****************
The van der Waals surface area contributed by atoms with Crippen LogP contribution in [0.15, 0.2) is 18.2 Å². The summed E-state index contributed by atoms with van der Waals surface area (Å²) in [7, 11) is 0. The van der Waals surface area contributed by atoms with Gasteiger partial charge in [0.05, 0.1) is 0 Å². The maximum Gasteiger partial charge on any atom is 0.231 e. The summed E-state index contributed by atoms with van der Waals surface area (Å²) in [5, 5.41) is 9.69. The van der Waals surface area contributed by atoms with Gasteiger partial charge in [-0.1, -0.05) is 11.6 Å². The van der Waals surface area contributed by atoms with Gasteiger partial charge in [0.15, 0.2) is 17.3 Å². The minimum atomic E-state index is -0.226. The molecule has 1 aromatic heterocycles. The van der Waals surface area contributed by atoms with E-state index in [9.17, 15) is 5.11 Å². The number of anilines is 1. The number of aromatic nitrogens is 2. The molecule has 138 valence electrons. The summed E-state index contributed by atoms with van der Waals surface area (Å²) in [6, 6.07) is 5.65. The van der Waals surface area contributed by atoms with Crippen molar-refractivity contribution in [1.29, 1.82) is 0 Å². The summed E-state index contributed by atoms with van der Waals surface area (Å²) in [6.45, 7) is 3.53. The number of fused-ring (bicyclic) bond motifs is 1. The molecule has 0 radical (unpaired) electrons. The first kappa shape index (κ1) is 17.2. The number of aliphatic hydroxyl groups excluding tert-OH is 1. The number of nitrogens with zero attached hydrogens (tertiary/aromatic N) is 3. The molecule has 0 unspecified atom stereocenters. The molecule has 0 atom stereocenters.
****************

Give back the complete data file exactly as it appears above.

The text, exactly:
The van der Waals surface area contributed by atoms with Crippen LogP contribution in [0.15, 0.2) is 18.2 Å². The summed E-state index contributed by atoms with van der Waals surface area (Å²) in [7, 11) is 0. The van der Waals surface area contributed by atoms with Gasteiger partial charge in [0.05, 0.1) is 0 Å². The maximum Gasteiger partial charge on any atom is 0.231 e. The summed E-state index contributed by atoms with van der Waals surface area (Å²) in [5, 5.41) is 9.69. The van der Waals surface area contributed by atoms with Gasteiger partial charge in [-0.1, -0.05) is 11.6 Å². The van der Waals surface area contributed by atoms with Gasteiger partial charge in [0.15, 0.2) is 17.3 Å². The minimum atomic E-state index is -0.226. The molecule has 1 aromatic heterocycles. The van der Waals surface area contributed by atoms with E-state index in [9.17, 15) is 5.11 Å². The number of anilines is 1. The number of aromatic nitrogens is 2. The molecule has 138 valence electrons. The summed E-state index contributed by atoms with van der Waals surface area (Å²) in [6, 6.07) is 5.65. The van der Waals surface area contributed by atoms with Crippen molar-refractivity contribution in [1.29, 1.82) is 0 Å². The summed E-state index contributed by atoms with van der Waals surface area (Å²) in [6.45, 7) is 3.53. The number of fused-ring (bicyclic) bond motifs is 1. The molecule has 0 radical (unpaired) electrons. The first kappa shape index (κ1) is 17.2. The number of aliphatic hydroxyl groups excluding tert-OH is 1. The number of nitrogens with zero attached hydrogens (tertiary/aromatic N) is 3. The molecule has 0 unspecified atom stereocenters. The molecule has 0 atom stereocenters.